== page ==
Epic win: Star Wars as explained by someone who hasn’t seen it [grantjames]. Lovely.
The Fall — oh my, that’s a wonderful movie. You should totally go see it. A load of us went to Taliesin for it tonight and universally lurved it. Just… oh, wonderful.
(I do, however, really dislike all this “before you die” nonsense. See sketch in recent Mitchell & Webb radio series. Also, surely we’ll all live forever now thanks to genetic engineering / uploading ourselves into vast computers / our benevolent alien overlords – so the whole concept’s totally passé.)
Movie here. Psychedelic!
What’s going on here? OK, so it’s not 40,000 pendulums “all going at once”, because obviously they’d bounce off each other. ;-) What we have is a 200×200 grid (ie 40,000 pixels), and for each pixel we define a pendulum. At a given time, a given pixel’s colour represents the corresponding pendulum’s distance, at that time, from each of the 3 magnets (the pixel’s RBG components represent the three distances). Each pendulum’s movement is affected only by the magnets, ie the pendula are independent of each other. Hey presto, psychadelica-a-go-go.
Losing my Star Wars virginity (not me, obviously).
10.05: C-3PO and R2-D2 are making me laugh. They’re like bickering lovers. I hope Princess Leia escapes Darth’s evil clutches and makes it to Alderaan.
Oh wow. According to the all-knowing Wikipedia Corey Feldman‘s second marriage was offociated by MC Hammer! I think that’s the best thing I’ve heard all year.
(Why am I Feldman-surfing? Last week, Bash & I watched The Goonies. I hadn’t seen this movie since its original release, when I went with my mum to see it at a cinema in Aylesybury. That must have been late 1985, and I’d have been 11 years old. Fun film, good to see it again, but made me wonder whatever happened to ol’ Corey. Well, now I know. :-) )
Bash & I watched Saving Private Ryan this evening. I’ve wanted to see it since it came out, mainly because I’d heard that the first half hour or so was incredible. More generally, I quite like gritty WW2 stuff since I read Cryptonomicon, and I enjoyed what I saw (little) of Band of Brothers, so it seemed likely I’d enjoy this.
Well, yeah, it was all right. Not a life changer, but also not a complete waste of three hours either. The first half hour certainly didn’t disappoint, and overall I was fairly gripped, and impressed by the grittiness, jumpiness, fleshiness of it. I think it would be improved about tenfold by (a) having absolutely no music whatsoever (apart from the Edith Piaf, obviously), and (b) having no Stars ‘n’ Stripes fluttering fore and aft. But hey, shrug, it’s a product of its time and place, I guess (three years before the WTC attacks, btw). I expect it had more impact when it was fresh and the camerawork/lighting techniques were new & exciting, but still, it worked well. Tom Hanks did his Thinking Man’s Regular Joe routine as well as ever, and the supporting cast was gratifyingly full of “ooh look, I know him” faces (Ted Danson – yay). I was surprised to see Matt Damon as Ryan (I didn’t know before I watched it), which of course spawned a slight Team America moment on the couch. Always a pleasure…
(Hey, check the trivia on IMDB: interesting snippet on the Lincoln letter. It figures – historical truth is almost never as stirringly poetic as it is portrayed by propogandists, I suppose.)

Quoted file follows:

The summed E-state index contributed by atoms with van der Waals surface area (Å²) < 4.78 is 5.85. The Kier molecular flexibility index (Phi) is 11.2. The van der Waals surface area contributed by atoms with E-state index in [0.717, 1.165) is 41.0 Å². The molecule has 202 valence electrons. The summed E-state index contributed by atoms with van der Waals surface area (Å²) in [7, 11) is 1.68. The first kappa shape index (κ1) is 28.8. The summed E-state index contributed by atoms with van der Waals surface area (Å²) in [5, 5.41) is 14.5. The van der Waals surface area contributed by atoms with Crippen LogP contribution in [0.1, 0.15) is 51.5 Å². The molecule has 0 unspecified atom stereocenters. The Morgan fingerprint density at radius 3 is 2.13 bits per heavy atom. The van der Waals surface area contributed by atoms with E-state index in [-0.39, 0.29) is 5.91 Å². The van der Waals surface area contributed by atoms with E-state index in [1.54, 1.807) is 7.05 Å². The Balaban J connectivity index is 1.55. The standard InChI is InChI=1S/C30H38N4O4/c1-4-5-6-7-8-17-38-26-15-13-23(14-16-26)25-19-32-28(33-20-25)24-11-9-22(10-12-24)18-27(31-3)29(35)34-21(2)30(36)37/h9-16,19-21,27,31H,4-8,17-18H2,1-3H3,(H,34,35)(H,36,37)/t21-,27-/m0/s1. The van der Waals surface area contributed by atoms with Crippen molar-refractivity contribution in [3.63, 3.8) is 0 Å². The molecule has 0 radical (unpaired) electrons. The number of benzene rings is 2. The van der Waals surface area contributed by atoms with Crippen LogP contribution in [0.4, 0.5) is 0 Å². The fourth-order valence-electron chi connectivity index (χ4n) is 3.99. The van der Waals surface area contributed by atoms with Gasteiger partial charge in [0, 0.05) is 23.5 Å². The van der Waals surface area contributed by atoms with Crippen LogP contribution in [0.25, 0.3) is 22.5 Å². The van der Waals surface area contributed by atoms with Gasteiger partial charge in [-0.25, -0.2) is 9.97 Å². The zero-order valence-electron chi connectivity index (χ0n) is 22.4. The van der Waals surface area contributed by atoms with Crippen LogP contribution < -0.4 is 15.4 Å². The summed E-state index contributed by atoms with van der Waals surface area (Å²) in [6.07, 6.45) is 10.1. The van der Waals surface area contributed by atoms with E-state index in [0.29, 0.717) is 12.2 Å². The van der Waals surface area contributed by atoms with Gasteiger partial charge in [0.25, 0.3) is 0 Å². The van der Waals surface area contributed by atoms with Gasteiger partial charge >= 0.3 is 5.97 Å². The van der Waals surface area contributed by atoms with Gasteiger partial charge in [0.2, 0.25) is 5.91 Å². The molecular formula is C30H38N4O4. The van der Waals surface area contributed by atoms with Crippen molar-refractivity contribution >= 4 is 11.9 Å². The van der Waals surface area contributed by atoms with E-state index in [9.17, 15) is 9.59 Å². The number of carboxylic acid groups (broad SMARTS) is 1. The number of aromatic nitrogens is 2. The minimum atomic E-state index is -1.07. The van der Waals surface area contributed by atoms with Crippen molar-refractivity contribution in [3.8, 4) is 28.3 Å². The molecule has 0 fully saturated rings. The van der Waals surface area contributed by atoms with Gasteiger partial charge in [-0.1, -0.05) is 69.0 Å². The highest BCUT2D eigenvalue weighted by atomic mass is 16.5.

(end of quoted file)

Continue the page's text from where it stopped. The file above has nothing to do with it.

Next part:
Currently greatly enjoying reading Questionable Content from start to finish. Bash spotted it linked off xkcd.
I saw Children Of Men last night and it completely broke my brain. That film is completely drenched in fear; every moment of the film, every character, everything that happens is driven by fear. Awful, just absolutely horrible. I mean, a great film (and I really like Clive Owen, I think) but I will be happy never to see it again. The last film I saw which left me feeling like this was Requiem For A Dream back in late 2002, but if anything last night was worse – with Requiem, it was really only the last half hour that was drowning in trauma, whereas last night it was the whole fucking film.
As such, I am spending the day at home nursing my psyche by drinking cups of tea and reading harmless web comics. :-)
This week, I saw The Big Bus for the first time since I were a lad. It was every bit as fantastically ludicrous as I remember it, except now I could truly appreciates its kitsch 70s retro glory. In short: awesome. God bless mail-order DVD rental.
The film centres on the maiden voyage of `Cylops’, a colossal nuclear powered bus embarking on the first ever non-stop voyage from New York to Denver (clearly an important niche market in the late 70s). Big Oil interests are sabotaging the project, and a bomb-blast has put the pilot and co-pilot out of action. The project designer’s daughter (played by Rizzo – so sexy in her two-tone brown jumpsuit) goes in search of her ex-lover, the legendary Dan Torrance (played by the improbably monikered Joseph Bologna), the only man who can learn to drive such a complicated rig in the two weeks remaining before launch day. But wait! Torrence has a dark past, as we learn in a (to my mind classic) fight scene set in a smoky bus-driver’s dive bar – he was the sole survivor of the disaster of `Mount Diablo’, and is now haunted by accusations that he ate all 110 passengers.
Basically, it goes downhill from there, in glory.
Apparently it was a big influence on the Airplane! movies, Police Squad! and the Naked Gun movies. It was certainly a big influence on the comedy stylings of the Gimblett family. I still have an almost irresistible urge to go “Look out! He’s got a broken milk carton!” every time I see a fight scene. I’m also pleased to report Bash seemed to quite like it too, and I’m fairly sure she wasn’t just humouring me.
You eat one lousy foot and they call you a cannibal. What a world!